8.  Patrick Starfish: There are scores of cartoon duos, but sometimes it’s hard to sort out who’s the real sidekick – it gets a bit murky, for instance, to puzzle out the power distribution in the partnership of Shaggy and Scooby-Doo or Rocky and Bullwinkle – but not when it comes to “SpongeBob SquarePants” where No. 2 doesn’t try harder. The pink, lazy and no-so-bright seastar named Patrick lives under a rock, watches way too much TV and shows no evidence of  recognizable skill or ambition. In other words, he is exactly like 71% of the adult audience who reach for a bong before watching the Nickelodeon show. The character is voiced by Bill Fagerbakke, by the way, who was also the towering mental midget Dauber on “Coach.“  “SpongeBob” celebrated its 10th anniversary and some of the best episodes (“Big Pink Loser” and “Patrick SmartPants” spring to mind) were all about this layabout echinoderm who was both a stoner-nation version of Barney Rubble and a latter-day doofus carrying on the grand tradition of Ed Norton from “The Honeymooners,” so we like to think he represents both of them on this list.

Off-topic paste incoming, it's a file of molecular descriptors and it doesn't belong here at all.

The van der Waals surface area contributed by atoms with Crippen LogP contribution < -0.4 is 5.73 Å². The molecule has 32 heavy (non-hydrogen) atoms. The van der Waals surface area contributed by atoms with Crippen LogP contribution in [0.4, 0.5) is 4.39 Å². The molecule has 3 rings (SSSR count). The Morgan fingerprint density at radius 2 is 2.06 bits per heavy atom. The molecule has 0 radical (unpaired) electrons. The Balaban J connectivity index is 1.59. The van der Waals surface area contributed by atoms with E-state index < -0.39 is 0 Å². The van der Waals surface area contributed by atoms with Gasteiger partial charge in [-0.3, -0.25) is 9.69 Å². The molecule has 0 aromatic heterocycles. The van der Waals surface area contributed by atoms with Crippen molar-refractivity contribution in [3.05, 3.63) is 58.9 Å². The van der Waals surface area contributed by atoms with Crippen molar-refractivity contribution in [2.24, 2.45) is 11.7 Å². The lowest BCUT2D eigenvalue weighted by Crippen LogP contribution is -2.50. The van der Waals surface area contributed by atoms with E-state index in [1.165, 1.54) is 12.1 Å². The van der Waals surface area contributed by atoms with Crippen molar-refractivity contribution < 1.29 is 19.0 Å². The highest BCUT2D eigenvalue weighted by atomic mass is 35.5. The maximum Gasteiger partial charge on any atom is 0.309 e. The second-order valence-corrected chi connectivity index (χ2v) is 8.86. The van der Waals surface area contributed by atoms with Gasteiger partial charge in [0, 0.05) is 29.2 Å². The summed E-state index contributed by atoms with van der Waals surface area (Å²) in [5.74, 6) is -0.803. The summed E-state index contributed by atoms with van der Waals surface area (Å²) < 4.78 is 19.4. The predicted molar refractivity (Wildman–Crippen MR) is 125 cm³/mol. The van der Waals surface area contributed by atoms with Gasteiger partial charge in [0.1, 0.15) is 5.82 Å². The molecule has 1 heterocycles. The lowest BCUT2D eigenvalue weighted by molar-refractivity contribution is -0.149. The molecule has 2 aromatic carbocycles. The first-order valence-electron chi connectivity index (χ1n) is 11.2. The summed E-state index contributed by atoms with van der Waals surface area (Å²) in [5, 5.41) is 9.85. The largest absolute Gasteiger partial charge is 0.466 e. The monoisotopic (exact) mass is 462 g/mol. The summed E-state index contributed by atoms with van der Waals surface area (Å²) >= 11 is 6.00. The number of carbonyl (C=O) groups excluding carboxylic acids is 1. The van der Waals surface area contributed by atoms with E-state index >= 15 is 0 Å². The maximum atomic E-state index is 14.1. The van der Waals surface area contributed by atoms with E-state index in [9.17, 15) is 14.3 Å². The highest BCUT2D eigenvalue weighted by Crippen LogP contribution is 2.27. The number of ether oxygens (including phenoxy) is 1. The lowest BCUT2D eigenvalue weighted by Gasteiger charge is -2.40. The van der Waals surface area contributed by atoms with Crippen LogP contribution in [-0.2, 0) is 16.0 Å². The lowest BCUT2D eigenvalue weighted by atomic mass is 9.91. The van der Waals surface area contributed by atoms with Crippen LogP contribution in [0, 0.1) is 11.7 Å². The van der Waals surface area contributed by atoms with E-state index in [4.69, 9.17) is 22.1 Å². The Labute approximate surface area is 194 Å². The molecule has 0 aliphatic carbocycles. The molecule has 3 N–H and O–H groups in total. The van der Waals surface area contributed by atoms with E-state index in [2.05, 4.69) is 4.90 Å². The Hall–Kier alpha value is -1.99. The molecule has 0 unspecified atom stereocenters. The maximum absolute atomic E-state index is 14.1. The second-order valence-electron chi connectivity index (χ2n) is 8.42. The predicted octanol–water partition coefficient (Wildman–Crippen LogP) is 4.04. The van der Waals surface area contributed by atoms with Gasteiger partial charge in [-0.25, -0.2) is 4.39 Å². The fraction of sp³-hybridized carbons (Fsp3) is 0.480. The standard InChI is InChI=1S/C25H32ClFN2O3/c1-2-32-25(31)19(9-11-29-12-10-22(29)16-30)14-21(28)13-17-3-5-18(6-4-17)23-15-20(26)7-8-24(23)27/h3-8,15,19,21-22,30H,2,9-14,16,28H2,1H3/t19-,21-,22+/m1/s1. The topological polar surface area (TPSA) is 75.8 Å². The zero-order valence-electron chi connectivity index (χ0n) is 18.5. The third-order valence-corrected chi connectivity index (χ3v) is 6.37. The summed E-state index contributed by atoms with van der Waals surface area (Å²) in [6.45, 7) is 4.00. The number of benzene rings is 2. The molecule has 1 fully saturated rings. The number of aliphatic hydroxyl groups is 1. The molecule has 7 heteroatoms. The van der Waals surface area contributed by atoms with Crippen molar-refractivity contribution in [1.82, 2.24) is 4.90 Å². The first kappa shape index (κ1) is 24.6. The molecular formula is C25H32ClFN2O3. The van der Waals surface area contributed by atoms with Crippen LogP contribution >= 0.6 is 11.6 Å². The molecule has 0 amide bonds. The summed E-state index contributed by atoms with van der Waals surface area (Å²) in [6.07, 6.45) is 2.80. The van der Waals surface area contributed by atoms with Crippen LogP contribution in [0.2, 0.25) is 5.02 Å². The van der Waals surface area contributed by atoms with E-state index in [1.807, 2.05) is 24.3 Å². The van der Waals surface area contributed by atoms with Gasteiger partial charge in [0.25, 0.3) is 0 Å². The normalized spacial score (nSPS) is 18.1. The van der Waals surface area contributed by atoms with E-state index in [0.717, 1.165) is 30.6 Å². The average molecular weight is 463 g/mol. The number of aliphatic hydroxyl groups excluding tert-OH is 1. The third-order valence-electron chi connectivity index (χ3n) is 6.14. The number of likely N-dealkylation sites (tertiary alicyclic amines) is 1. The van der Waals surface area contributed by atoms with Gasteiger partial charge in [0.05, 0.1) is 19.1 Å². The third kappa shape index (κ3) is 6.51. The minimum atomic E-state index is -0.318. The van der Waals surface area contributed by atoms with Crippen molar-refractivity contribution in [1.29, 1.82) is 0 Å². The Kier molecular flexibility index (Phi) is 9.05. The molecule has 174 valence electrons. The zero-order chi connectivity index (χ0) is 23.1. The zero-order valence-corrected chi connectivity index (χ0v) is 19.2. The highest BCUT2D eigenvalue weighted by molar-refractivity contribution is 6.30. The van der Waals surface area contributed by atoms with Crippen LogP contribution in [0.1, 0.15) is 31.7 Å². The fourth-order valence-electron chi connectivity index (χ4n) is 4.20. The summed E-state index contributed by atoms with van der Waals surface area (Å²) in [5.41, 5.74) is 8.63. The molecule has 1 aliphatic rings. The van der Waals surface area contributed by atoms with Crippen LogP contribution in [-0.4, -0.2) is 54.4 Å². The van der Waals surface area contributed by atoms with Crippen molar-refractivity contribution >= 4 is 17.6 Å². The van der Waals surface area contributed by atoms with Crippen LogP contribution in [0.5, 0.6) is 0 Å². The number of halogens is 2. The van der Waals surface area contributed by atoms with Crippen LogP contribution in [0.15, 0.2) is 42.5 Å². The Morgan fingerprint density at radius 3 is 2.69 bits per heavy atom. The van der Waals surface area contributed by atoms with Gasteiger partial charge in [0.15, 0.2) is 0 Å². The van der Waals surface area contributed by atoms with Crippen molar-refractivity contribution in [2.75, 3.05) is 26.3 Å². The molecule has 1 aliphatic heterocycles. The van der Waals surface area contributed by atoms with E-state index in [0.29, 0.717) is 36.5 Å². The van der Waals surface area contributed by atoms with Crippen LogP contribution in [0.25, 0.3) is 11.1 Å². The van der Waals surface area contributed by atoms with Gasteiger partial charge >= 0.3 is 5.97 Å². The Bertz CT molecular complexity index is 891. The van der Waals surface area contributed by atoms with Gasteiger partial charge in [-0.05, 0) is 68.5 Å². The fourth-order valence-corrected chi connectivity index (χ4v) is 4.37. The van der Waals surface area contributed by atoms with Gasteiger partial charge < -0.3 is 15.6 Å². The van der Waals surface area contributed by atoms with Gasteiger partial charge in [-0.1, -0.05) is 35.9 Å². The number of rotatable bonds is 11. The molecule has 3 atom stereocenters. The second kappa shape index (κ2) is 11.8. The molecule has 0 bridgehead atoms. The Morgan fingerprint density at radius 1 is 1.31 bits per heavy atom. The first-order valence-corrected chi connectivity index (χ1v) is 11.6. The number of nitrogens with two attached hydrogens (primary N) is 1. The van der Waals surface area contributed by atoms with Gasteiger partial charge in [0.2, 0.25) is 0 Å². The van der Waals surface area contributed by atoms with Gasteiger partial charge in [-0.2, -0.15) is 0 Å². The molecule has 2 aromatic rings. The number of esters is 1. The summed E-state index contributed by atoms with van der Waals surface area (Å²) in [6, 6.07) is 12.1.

7. Kato: Radio audiences in the 1930s thrilled to “The Green Hornet,” and the masked man and his sidekick, Kato, made the jump to film serials and comics as well. But in the 1960s, something interesting happened when the duo got their own TV show — all eyes were on the sidekick. The show, a sort of serious sister to the popular ”Batman” series, starred handsome Van Williams as  newspaper publisher Britt Reid, who battled crime as a vigilante-playing-villain called the Green Hornet. Bruce Lee took on the role of Hornet’s wheelman and hand-to-hand combat expert, Kato, and no one could have predicted that the short-lived role (26 episodes) would be the starting point of an American martial-arts craze and a superstar career for actor Lee. The role of Kato will be reprised by Jay Chou in the Michel Gondry’s “The Green Hornet” film this January.